Nutrition

Podcast: Does Meat Consumption Cause Cancer? 

Short answer – It depends. I have a coworker who I discuss with the problems of this argument. I’m an avid meat eater because gainzzz, and it turns out that makes the difference. If you aren’t listening to Ronda Patrick by the way, you’re welcome.

Yeah, I’m a meat eater #dealwithit

Podcast: How to Tell if You Have a Leaky Gut

Chris Kresser is a cat I’ve been really getting into as of late. I think there are a lot of cool things within functional medicine, and this guy is one of the most evidenced-based out there.

I think the gut microbiome is a vastly underappreciated area to intervene on. But how do you know if you have a problem? CK tells you how to find out.

Video/podcast: George Brooks, Ph.D on Lactate

This Rhonda Patrick joint talks about all the wonderful things lactate does for us. This molecule always gets a bad rap, but did you know in brain injuries (concussions, TBIs, etc), it’s one of the few substrates that is capable of providing our brain fuel? This was a very fascinating hour in which I learned a great deal.

Research: Fasting, Circadian Rhythms, and Time-Restricted Feeding in Healthy Lifespan

Supplemental Podcast: Satchin Panda Interview

What if I told you that there was a way you could keep eating what you are eating yet still lose fat and gain muscle. Would you do it?

If so, then this is your study. By simply restricting the eating window to 9-12 hours in mice, and having them eat earlier in their day, these bad boys lost some major weight. He did a similar study in humans as well. He goes into detail about this and more. Both the paper and the podcast are quite interesting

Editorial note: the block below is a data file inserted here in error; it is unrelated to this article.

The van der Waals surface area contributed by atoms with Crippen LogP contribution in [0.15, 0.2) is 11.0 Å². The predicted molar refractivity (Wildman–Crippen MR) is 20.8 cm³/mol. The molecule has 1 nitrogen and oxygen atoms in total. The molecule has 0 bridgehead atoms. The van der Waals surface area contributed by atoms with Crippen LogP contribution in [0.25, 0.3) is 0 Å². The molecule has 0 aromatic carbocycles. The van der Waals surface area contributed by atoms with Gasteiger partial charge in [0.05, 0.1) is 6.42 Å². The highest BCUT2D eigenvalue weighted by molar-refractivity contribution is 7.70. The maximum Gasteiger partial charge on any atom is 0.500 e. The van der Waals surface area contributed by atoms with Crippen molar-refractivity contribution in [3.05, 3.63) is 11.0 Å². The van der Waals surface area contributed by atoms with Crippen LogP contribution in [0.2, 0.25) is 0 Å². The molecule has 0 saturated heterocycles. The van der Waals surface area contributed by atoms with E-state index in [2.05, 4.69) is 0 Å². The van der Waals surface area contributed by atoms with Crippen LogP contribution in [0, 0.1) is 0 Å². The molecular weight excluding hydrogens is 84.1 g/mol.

Sleep

Video/Podcast: Dan Pardi on Sleep

I’ve been on a little Rhonda Patrick (#bae) kick as of late. In this interview, Dan Pardi talks about all things sleep, circadian rhythms, and more. If you can maximize sleep duration, intensity, and timing, you are winning at life. Never thought of sleep described in this manner.

Quick Hit: Tips for a Better Sleep Environment

Here are some of my keys to creating that ideal sleep environment. There might be a few in here that you didn’t think about. What are your keys?

Finance

Book: The Four Hour Work Week 

An oldie, but a goodie. I’m taking my time with this one because it’s a big book and filled with so many practical applications. This book inspired me to check my email, and respond, less frequently. He’s given me so many ideas on streamlining my life. You’ll love the tips he has for elimination and automation. Incredibly practical.

Blog: Student Loans? What Student Loans? 

Given that I’m pretty green at being a PT mercenary, this website has been gold for me. If this doesn’t inspire you to consider travel PT, nothing will. The money is real, and it seriously feels like I’m on vacation all the time.

Me on the left by the time my student loans are paid off

Book: Roger Dawson’s Secrets of Power Negotiating

I recently had to prepare for a salary negotiation, and just reading a few chapters from this book made the process go exceedingly better than I anticipated. Negotiating, like many things, is a skill. This book will teach you the fundamentals to a skill that will benefit so many aspects of your life.

Miscellaneous

Music: “Handshakes with Snakes” by Apathy (NSFW, and likely offensive to most everyone)